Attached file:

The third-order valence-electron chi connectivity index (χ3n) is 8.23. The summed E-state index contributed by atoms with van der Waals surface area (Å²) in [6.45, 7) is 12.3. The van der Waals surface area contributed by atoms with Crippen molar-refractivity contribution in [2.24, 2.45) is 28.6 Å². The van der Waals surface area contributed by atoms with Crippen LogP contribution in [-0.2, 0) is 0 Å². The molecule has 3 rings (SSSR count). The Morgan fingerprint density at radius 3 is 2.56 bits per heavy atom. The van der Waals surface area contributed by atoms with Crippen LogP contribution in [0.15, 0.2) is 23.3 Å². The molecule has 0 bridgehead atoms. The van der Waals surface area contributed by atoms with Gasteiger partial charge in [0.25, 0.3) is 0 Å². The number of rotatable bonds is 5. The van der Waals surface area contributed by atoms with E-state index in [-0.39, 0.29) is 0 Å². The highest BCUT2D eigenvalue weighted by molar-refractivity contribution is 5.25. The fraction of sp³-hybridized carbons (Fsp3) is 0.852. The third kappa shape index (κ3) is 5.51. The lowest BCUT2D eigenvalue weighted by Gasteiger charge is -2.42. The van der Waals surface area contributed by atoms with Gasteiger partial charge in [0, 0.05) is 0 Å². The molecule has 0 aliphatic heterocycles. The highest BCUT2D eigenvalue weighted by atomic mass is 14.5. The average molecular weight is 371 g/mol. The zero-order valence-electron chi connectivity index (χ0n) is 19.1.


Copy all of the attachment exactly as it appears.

The third-order valence-electron chi connectivity index (χ3n) is 8.23. The summed E-state index contributed by atoms with van der Waals surface area (Å²) in [6.45, 7) is 12.3. The van der Waals surface area contributed by atoms with Crippen molar-refractivity contribution in [2.24, 2.45) is 28.6 Å². The van der Waals surface area contributed by atoms with Crippen LogP contribution in [-0.2, 0) is 0 Å². The molecule has 3 rings (SSSR count). The Morgan fingerprint density at radius 3 is 2.56 bits per heavy atom. The van der Waals surface area contributed by atoms with Crippen LogP contribution in [0.15, 0.2) is 23.3 Å². The molecule has 0 bridgehead atoms. The van der Waals surface area contributed by atoms with Gasteiger partial charge in [0.25, 0.3) is 0 Å². The number of rotatable bonds is 5. The van der Waals surface area contributed by atoms with E-state index in [-0.39, 0.29) is 0 Å². The highest BCUT2D eigenvalue weighted by molar-refractivity contribution is 5.25. The fraction of sp³-hybridized carbons (Fsp3) is 0.852. The third kappa shape index (κ3) is 5.51. The lowest BCUT2D eigenvalue weighted by Gasteiger charge is -2.42. The van der Waals surface area contributed by atoms with Gasteiger partial charge in [0, 0.05) is 0 Å². The molecule has 0 aliphatic heterocycles. The highest BCUT2D eigenvalue weighted by atomic mass is 14.5. The average molecular weight is 371 g/mol. The zero-order valence-electron chi connectivity index (χ0n) is 19.1.